So why should someone who hasn’t been watching start watching Ginga now, 27 episodes into what’s at least a three-cour (hopefully more) run?  For me, the gold standard of sports anime about kids is the first season of Major – which is also the best sports anime of the last decade in my view, and certainly the best season in that series (I really don’t consider Cross Game a sports series, for the record).  And Ginga e Kickoff is the best since then.  It combines brisk pacing, excellent animation and art, a very strong cast and superb writing.  It gets the sports part right – the Hippocratic Oath of sports anime just as “be funny” is that for comedy – but it gets the people part right, too.  The kids in this show are flawed but lovable, totally believable creations whose development over the course of 27 episodes has been natural and a delight to watch.  I said a couple of weeks ago that when one of the kids (especially the everyman main character, Tireless Terrier Outa Shou) achieves a real breakthrough in their personal growth, it feels as if I’m watching my own kid celebrate that achievement. 

That, I think, is key.  If you’re going to make a show about kids that’s more than just good entertainment for kids but one that really has something to offer teens and adults, you need to do two things.  First, you need to make those viewers feel a sense of affection for the kids.  Second, you have to have an adult perspective in the series to balance that of the kids, and you have to have humor and drama that appeals to adults on a different level than it does to kids.  Ginga succeeds in spectacular fashion on both scores.  The kids are a cross-section of personalities and talent levels, none of them perfect but all of them fundamentally good kids, precocious without being obnoxiously so.  And in addition to the snappy wit we get to see adult problems presented alongside kid problems, and watch the adults – primarily the coach, Masaru Haneshima – deal with things the kids can’t really understand.  And as for the sports, the on-field action is exciting and realistic, appealing to anyone in the audience irrespective of their demographic.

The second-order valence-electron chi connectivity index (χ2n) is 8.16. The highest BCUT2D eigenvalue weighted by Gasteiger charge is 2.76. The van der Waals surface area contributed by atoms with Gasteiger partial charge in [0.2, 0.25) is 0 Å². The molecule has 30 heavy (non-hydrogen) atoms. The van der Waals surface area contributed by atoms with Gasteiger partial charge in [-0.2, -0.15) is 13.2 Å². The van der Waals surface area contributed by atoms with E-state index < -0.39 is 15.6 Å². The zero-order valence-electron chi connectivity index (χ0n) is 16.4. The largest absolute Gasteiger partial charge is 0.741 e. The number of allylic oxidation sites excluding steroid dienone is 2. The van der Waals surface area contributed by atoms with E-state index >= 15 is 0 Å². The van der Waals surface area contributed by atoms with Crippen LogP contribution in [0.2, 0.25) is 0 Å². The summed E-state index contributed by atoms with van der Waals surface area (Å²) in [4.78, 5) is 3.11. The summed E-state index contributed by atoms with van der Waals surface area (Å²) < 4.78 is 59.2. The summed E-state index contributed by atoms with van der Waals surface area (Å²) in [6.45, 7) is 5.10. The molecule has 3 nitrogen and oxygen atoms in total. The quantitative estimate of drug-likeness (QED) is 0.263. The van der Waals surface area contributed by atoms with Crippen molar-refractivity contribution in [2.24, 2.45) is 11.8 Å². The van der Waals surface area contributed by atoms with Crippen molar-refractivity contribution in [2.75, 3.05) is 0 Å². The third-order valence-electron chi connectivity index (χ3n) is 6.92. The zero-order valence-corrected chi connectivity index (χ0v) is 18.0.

So that, in very brief terms, is why you should marathon all 27 eps of GeK and catch up to the current ep.  The fansubs are finally almost caught up and fairly timely, and there’s no time like the present.  Either way if you aren’t already a viewer feel free to skip the next bit where I talk about the episode, which continues in the vein of the last one – the building of the new Momayama Predators in preparation for the Golden Future Cup, an 8-on-8 tournament that offers the Japanese champion a chance to compete in the world final in Spain.  Aoto finding his place on the team is still very much a focus, but the main thread this week involves Erika-chan – and not so much for her Tiger Beat crush on the blonde, blue-eyed Mini-Messi Aoto.